The term hyperacusis is generally applied to people who experience the sounds of everyday life as intrusively loud, uncomfortable, and sometimes painful. Some people notice an increase in sensitivity after they have had a difficult life event, for example, bereavement.

Why are some sounds Very Loud? 

Too Loud!! Hyperacusis.ent

Too Loud!! Hyperacusis

Hyperacusis affects people in different ways. For some people, it is a minor annoyance but other people find it really difficult to live with. Some people with hyperacusis withdraw from social and professional activities and become isolated; this can make the problem worse as they become fearful and anxious.
Exposure to sudden loud noise can sometimes trigger hyperacusis. For some, a negative life event appears to be associated with the onset, but for many people no clear reason can be identified.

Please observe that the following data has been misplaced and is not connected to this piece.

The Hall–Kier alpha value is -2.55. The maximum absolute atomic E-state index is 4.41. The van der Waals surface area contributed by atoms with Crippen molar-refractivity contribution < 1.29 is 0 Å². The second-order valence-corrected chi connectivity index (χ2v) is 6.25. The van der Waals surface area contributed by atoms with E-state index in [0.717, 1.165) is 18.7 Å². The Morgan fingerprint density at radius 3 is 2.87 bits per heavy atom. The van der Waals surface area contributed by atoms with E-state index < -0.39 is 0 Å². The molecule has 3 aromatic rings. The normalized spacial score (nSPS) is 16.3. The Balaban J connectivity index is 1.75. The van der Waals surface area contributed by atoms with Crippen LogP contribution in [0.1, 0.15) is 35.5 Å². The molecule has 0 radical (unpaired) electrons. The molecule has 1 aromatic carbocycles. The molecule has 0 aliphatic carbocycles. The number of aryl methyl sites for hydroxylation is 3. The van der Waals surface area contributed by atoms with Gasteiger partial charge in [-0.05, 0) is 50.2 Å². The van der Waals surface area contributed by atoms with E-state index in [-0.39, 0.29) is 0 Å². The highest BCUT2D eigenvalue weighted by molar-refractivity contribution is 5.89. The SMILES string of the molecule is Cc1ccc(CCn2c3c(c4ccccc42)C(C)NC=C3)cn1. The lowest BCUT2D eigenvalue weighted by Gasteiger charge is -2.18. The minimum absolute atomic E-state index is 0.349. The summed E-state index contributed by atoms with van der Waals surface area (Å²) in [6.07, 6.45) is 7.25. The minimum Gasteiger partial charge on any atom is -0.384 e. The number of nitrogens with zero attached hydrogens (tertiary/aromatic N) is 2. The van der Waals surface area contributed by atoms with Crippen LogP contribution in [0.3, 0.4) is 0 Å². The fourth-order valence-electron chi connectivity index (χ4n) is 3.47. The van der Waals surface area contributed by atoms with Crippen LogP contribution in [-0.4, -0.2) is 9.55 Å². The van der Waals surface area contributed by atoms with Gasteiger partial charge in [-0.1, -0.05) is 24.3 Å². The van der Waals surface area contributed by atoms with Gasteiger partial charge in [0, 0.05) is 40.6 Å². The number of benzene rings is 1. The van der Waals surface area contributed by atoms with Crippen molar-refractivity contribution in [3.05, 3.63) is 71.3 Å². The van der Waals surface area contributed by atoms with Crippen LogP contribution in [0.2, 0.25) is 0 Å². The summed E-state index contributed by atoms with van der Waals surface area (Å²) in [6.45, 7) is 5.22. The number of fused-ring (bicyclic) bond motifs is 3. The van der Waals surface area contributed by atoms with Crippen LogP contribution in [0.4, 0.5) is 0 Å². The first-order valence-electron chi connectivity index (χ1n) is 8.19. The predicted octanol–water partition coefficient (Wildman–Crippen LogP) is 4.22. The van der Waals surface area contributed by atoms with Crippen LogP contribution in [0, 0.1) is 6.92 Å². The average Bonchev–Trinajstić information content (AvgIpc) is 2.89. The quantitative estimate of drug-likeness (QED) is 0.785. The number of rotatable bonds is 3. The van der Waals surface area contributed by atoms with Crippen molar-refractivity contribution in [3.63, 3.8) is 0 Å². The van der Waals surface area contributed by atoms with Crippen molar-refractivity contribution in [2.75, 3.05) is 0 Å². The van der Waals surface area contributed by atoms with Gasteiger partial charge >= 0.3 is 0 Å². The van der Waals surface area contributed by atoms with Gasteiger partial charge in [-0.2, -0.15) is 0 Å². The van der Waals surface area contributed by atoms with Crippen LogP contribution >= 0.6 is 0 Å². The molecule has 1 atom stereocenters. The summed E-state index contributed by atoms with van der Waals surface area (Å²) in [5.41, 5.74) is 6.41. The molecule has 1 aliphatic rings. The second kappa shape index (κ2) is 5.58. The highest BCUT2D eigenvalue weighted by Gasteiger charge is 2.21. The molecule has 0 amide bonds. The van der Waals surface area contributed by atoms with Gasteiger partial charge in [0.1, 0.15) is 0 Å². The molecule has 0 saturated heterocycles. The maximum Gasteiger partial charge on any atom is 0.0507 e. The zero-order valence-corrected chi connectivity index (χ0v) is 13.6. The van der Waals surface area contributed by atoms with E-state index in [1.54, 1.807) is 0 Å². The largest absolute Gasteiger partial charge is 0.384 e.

There are several theories about the mechanisms that underlie hyperacusis.

What they share in common is that hyperacusis is usually associated with increased sensitivity (or auditory gain) in the central auditory system (the hearing pathways in the brain). This sensitivity can be influenced by mood.


  • Fackrell K, Stratmann L, Kennedy V, et al. Identifying and prioritising unanswered research questions for people with hyperacusis: James Lind Alliance Hyperacusis Priority Setting Partnership. BMJ Open. 2019;9(11):e032178. 
  • Aazh H, Knipper M, Danesh AA, et al. Insights from the third international conference on hyperacusis: causes, evaluation, diagnosis, and treatment. Noise Health. 2018;20(95):162-170.
  • Williams ZJ, Suzman E, Woynaroski TG. A Phenotypic Comparison of Loudness and Pain Hyperacusis: Symptoms, Comorbidity, and Associated Features in a Multinational Patient Registry. Am J Audiol. 2021 Jun 14;30(2):341-358.